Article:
Taken from the YE Time Series databases (quarterly and annual), here is a summary of the U.S. economy since the beginning of the pandemic (Q1 2020) through the end of 2021(Q4 2021):
• Employment growth stalled in the fourth quarter (Q4) of 2021 – the seventh quarter since the start of the COVID epidemic – indicating little or no employment growth in 2021
• Businesses that expanded employment unexpectedly rose in 2020 which represented expanded employment opportunity among the destruction
• Businesses that contracted employment also rose in 2020 due to the on-set of Omicron variant and increasingly severe supply chain problems
• Most businesses didn’t adjust their employment level at all
• While small (<10 employees) businesses were primarily responsible for the late 2021 employment stall, sole proprietors increased in Q4 of 2021 after decreasing the previous two quarters
The last two years have witnessed unprecedented economic change across the globe and within US communities of every size. While it’s been easy for laymen, journalists, and scholars to observe the closing of businesses and the numerous layoffs, it takes more work to appreciate some of the new opportunities ushered in by such radical economic upheaval. Austrian-born political economist, Joseph Schumpeter, described such economic reordering as “gales of creative destruction.” This is the “process of industrial mutation that continuously revolutionizes the economic system from within, incessantly destroying the old one, incessantly creating a new one.” While ‘gales’ of economic restructuring are not new processes, we are tempted to think they are due to their recent speed and intensity.
If we look closely, we can witness the employment churn caused by these gales in both the BDRC’s annual and quarterly YE Time Series data. The headline-grabbing news is that the number of business deaths jumped significantly from 2019 to 2020 at the start of the COVID-19 pandemic, while the number of business births fell precipitously. And, as expected, the data also shows a large increase in the number of surviving businesses that reduced their employment via layoffs. Yet, the data also shows that the number of businesses that expanded employment unexpectedly rose. Of course, like in all years, most businesses didn’t adjust their employment level at all. But the ones that did expand employment represent unexpected market opportunities among the destruction, as these businesses grew to meet new demand created in such areas as COVID prevention and treatment and serving homebound families and workers.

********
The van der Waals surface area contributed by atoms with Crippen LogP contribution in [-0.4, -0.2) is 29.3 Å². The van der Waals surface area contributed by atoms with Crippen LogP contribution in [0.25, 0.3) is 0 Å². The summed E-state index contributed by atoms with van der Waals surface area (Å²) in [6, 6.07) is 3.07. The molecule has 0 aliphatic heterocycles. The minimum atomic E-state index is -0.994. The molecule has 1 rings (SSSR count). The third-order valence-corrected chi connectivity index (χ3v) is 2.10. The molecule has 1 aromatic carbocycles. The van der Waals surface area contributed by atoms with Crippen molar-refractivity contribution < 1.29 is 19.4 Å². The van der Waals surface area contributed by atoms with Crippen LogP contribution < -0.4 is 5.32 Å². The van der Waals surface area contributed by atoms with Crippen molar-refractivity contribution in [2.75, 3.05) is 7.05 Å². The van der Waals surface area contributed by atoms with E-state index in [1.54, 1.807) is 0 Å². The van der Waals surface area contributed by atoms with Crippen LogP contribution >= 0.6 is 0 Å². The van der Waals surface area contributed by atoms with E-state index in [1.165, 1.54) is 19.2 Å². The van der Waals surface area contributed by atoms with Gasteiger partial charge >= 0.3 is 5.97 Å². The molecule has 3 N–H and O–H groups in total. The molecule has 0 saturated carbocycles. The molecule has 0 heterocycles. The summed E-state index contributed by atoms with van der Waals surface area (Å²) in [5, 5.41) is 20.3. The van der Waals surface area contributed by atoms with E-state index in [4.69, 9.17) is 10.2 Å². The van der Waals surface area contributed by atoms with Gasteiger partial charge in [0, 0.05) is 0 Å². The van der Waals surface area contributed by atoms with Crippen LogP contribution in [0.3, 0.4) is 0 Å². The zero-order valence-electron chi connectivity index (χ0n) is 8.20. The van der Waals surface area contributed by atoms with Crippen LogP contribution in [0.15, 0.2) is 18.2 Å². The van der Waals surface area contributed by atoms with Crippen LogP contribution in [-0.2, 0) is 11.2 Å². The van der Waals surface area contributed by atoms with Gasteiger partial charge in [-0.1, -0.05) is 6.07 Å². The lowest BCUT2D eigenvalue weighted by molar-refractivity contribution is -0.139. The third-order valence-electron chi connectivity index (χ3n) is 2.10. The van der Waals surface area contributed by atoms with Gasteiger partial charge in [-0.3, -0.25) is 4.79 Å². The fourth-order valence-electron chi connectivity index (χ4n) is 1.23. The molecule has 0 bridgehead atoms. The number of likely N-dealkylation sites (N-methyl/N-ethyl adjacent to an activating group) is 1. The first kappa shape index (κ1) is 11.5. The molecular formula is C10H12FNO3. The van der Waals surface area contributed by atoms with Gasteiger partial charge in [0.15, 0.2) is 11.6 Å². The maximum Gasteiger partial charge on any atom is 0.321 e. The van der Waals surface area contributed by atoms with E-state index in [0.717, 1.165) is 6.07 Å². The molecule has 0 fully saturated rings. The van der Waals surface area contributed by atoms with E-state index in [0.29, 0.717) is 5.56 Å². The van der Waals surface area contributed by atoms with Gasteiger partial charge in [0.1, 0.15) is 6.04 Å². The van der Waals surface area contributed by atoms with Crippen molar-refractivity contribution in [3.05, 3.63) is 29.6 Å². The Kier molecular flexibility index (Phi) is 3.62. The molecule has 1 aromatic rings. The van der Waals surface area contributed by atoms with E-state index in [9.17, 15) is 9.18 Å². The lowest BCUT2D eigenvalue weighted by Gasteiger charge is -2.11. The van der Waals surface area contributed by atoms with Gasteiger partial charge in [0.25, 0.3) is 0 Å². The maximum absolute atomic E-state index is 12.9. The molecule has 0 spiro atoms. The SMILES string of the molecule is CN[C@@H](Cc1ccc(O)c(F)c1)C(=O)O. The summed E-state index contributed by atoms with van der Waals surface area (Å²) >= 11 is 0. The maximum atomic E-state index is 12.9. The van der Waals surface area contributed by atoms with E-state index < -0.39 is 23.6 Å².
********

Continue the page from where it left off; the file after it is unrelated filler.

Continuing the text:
This churn is also evident at quarterly time increments. For example, employment growth stalled in the fourth quarter (Q4) of 2021 – the seventh quarter since the start of the COVID epidemic – dynamically distinguishable from the government (Bureau of Labor Statistics – BLS) data. In quarters leading up to Q4 the economy had begun settling into its new pattern of activity, and so by Q4 there was a fall in the number of businesses undergoing any employment change, including births, deaths, and expansions. However, the number of businesses that contracted did increase largely due to the on-set of the Omicron variant and increasingly severe supply chain problems, primarily effecting small businesses (<9 employees). And yet, despite this short setback to overall growth, the economy’s individual contributors emerged at a higher rate than before as the number of sole proprietors increased in Q4 after declining in the previous two quarters.
BDRC’s YE Time Series datasets offe researchers and policy makers an unequaled ability to examine the finer dynamics of Schumpeter’s gales of creative destruction, as external events such as epidemics and global supply chains disruptions impact the national and local economies. It offers deeper insights into how these changes are manifest throughout every single county of the country. It can do this better than government statistics or any other private-sector source because it tracks all businesses (including sole proprietors and proprietors or the equivalent of the governments “nonemployer” database) and all industries (including agriculture). Thus, YE Time Series provides an independent, valuable, current, and different view of economic change over time than any source available to researchers, scholars, and policy makers.
Gary Kunkle, PhD and Gregg Cole – March 2022